The aesthetics are important. Certainly aesthetics are secondary to tone and playability and build quality. But, even within those limits we do need to consider shape of the instrument.
A lot of what is important to me about music is its connections to past music. And the aesthetic connection helps with that. I can more easily see myself as a part of something gigantic with a long history and legacy if my instrument is either old, or looks similar enough to what was used "back
I have a theory that MAS is born of the endorphin hit one experiences acquiring a new mandolin, and the panic inducing thought that we may never experience that again.
I was just congratulating a member on her new mandolin and I got to thinking about this. Not wanting to hijack her thread and her joy on her new mandolin day, I thought I would share my thoughts here.
Rod Neep is a member here, though I we have not heard from him in a long time. in 2009 he did what we would
I have had my share of tragedy and sadness in life. Not significantly more than most and much less then many. My point is not to get sympathy, but to share a few things I have figured out.
Limited resources due to unforseen life events taught me at a relatively early age that experiences are better things to pursue than possessions. Experiences cannot be stolen by thieves or lost through carelessness, or divorce, or destroyed in a hurricane, or repossessed by the bank.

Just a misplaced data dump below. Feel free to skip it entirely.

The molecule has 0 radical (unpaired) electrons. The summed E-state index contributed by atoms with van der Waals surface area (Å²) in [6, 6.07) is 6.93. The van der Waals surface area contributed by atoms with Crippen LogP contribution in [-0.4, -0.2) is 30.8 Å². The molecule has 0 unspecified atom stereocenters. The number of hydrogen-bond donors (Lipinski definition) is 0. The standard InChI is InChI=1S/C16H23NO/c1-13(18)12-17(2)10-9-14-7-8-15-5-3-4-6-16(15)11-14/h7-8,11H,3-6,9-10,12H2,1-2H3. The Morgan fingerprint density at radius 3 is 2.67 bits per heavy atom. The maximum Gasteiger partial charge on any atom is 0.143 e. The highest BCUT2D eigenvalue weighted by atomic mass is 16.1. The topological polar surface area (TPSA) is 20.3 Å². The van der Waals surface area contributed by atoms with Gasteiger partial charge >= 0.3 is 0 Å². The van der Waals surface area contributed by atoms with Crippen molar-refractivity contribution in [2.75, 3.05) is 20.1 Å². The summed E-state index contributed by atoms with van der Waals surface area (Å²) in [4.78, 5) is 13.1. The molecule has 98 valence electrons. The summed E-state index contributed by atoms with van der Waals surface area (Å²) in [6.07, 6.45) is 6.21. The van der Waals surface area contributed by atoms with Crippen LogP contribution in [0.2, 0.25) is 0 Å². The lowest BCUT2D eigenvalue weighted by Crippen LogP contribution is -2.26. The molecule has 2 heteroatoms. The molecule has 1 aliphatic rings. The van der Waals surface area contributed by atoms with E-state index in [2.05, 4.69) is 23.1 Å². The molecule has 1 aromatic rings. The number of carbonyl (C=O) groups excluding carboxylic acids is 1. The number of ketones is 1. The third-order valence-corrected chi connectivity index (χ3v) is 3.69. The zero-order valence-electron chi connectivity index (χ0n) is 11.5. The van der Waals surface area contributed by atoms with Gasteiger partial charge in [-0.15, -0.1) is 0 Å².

We all go through grey and dark times: Being alone when I did not want to be, being with people I’d rather not be. Not having what I want and having a lot I don’t, not being who I want to be by this time, or worse, having to ask myself, as did Peggy Lee: "Is that all there is?"
Being caught in a lie, or worse, being caught in a truth.
And darker times.
Losing friends over ridiculous arguments far less important (or informed) than was the friendship.
There is a syndrome, in my experience much more common among some guitar players, where bragging rights accrue to getting the absolute cheapest most beat up instrument possible. I think it has to do with resolving the cognitive dissonance of playing blues, down and dirty blues, on a guitar costing a couple months pay, or more, at a good job. Authenticity, or something like. But whatever the reason, a fellow carrying a guitar that looks like it was found in the men's room of the New York City Port